Mann, on the other hand, deals with the opposition's arguments and evidence mainly by omitting them. While she describes Nahas's studies finding that marijuana impairs cellular immunity, she neglects to mention that other researchers have tried but failed to replicate them. She discusses Harold Kolansky and William T. Moore's 1971 study suggesting that marijuana use causes a host of psychological problems, but not the storm of criticism it prompted. She cites A. M. G. Campbell's 1971 study finding that marijuana causes cerebral atrophy but leaves out the methodological flaws that made it worthless: All 10 subjects were psychiatric patients, and there was no nonpsychiatric control group; the study also failed to control for epilepsy, head injuries, mental retardation, and the use of other drugs, including alcohol. When Mann does mention criticism, it's only to dismiss it.
This approach is quite effective. If you haven't already heard about the studies and surveys she ignores, Mann's book may well convince you that marijuana is a very dangerous drug. Largely because of Mann and other anti-pot propagandists, many Americans have a vague sense that recent scientific findings show marijuana to be considerably more hazardous than people thought it was in the '70s (a notion reinforced by a similar impression about cocaine). Yet the basic picture remains the same: No one has ever died from a marijuana overdose; based on extrapolations from animal studies, the ratio of the drug's lethal dose to its effective dose is something like 40,000 to 1 (compared to between 4 and 10 to 1 for alcohol and between 10 and 20 to 1 for aspirin). Unlike alcohol used to excess, marijuana itself (as opposed to the act of smoking) does not appear to cause organ damage. And virtually all of marijuana's negative effects are associated with heavy use (the equivalent of several joints a day).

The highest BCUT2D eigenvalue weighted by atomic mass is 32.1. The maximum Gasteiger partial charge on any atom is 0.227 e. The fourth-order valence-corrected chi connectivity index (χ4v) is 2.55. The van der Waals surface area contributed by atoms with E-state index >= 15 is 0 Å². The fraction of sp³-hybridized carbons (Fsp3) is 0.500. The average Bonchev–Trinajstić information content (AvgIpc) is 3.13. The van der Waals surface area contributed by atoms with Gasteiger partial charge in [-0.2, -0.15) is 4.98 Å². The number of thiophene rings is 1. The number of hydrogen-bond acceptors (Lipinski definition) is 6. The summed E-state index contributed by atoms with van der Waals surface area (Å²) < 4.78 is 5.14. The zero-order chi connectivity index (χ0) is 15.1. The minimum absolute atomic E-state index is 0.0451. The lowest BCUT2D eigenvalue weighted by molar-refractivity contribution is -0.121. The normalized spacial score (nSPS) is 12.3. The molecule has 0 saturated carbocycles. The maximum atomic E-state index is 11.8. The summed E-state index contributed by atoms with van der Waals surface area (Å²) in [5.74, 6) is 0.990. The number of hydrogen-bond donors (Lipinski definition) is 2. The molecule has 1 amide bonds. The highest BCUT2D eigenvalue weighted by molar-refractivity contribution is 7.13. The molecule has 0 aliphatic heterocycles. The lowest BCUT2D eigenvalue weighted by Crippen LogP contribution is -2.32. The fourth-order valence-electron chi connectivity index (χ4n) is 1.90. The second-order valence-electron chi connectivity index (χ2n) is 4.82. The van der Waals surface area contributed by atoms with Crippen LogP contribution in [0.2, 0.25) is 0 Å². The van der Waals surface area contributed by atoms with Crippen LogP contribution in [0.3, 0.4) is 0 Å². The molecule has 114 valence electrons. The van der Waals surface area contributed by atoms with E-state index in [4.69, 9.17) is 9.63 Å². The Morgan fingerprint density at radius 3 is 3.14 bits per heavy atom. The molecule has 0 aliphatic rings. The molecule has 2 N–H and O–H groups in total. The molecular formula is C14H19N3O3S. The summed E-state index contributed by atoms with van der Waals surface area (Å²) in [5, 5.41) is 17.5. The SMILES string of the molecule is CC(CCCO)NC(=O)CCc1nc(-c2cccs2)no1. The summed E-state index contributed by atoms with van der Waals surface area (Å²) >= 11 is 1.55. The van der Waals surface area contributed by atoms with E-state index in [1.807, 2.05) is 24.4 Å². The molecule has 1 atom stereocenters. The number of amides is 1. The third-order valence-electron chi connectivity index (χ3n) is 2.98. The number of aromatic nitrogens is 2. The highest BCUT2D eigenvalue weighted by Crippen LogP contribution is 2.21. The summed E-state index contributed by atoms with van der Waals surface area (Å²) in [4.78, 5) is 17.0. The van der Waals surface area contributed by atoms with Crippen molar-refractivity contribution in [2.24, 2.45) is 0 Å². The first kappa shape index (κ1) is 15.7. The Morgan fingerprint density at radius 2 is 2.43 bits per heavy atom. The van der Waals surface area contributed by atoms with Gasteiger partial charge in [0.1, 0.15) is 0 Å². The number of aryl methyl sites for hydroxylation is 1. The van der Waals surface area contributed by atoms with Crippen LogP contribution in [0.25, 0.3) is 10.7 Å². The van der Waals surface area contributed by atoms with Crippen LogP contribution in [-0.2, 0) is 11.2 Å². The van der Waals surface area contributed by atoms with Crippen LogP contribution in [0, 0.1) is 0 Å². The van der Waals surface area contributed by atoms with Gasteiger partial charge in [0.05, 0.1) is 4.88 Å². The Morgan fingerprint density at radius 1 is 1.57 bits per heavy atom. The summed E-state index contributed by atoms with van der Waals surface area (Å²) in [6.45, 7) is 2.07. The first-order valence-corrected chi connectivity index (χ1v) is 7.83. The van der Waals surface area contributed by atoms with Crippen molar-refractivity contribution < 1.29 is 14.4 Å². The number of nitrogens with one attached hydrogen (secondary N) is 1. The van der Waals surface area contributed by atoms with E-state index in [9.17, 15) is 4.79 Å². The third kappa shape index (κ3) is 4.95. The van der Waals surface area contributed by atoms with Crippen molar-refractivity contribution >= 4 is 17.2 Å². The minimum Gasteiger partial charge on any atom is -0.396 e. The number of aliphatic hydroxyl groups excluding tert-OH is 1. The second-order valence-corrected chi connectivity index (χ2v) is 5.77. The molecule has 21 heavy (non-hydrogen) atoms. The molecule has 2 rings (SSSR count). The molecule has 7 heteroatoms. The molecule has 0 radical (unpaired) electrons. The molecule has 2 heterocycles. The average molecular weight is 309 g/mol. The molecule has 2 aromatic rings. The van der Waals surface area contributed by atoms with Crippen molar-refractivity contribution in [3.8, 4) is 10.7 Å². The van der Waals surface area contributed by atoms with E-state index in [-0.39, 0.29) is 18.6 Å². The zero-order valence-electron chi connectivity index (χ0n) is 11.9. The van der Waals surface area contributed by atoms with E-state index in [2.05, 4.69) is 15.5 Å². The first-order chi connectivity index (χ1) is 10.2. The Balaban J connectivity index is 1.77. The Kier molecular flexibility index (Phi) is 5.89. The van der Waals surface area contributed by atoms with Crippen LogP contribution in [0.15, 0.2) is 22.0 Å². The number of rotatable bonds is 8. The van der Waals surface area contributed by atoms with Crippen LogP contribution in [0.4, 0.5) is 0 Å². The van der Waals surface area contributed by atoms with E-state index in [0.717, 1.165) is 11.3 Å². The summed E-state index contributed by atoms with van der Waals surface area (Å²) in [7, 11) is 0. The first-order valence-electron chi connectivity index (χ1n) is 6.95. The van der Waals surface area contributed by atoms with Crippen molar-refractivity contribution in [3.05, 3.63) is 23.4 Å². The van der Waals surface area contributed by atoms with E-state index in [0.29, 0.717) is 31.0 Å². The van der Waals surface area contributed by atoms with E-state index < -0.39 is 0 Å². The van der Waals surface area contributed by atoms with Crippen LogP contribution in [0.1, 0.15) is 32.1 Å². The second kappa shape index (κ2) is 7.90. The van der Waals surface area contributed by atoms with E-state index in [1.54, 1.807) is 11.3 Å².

In his 1992 book Against Excess, Kleiman writes: "Aside from the almost self-evident proposition that smoking anything is probably bad for the lungs, the quarter century since large numbers of Americans began to use marijuana has produced remarkably little laboratory or epidemiological evidence of serious health damage done by the drug."
Anti-marijuana activists commonly claim that today's pot is more dangerous because it is "much more potent" than the pot of the early '70s, with an average THC content 10 times greater. This claim, which was influential in the successful drive for recriminalization in Alaska, is doubly wrong. As Morgan has noted, the assertion that pot is 10 times more powerful than it used to be is based on a spurious comparison of low-grade Mexican marijuana from fewer than 20 seizures tested in the early '70s with high-grade domestic marijuana from more than 200 seizures tested in the early '80s. The average THC content of domestic seizures tested by the federal government has been pretty stable—around 2 percent to 3 percent—since 1979, the first year for which reliable data are available.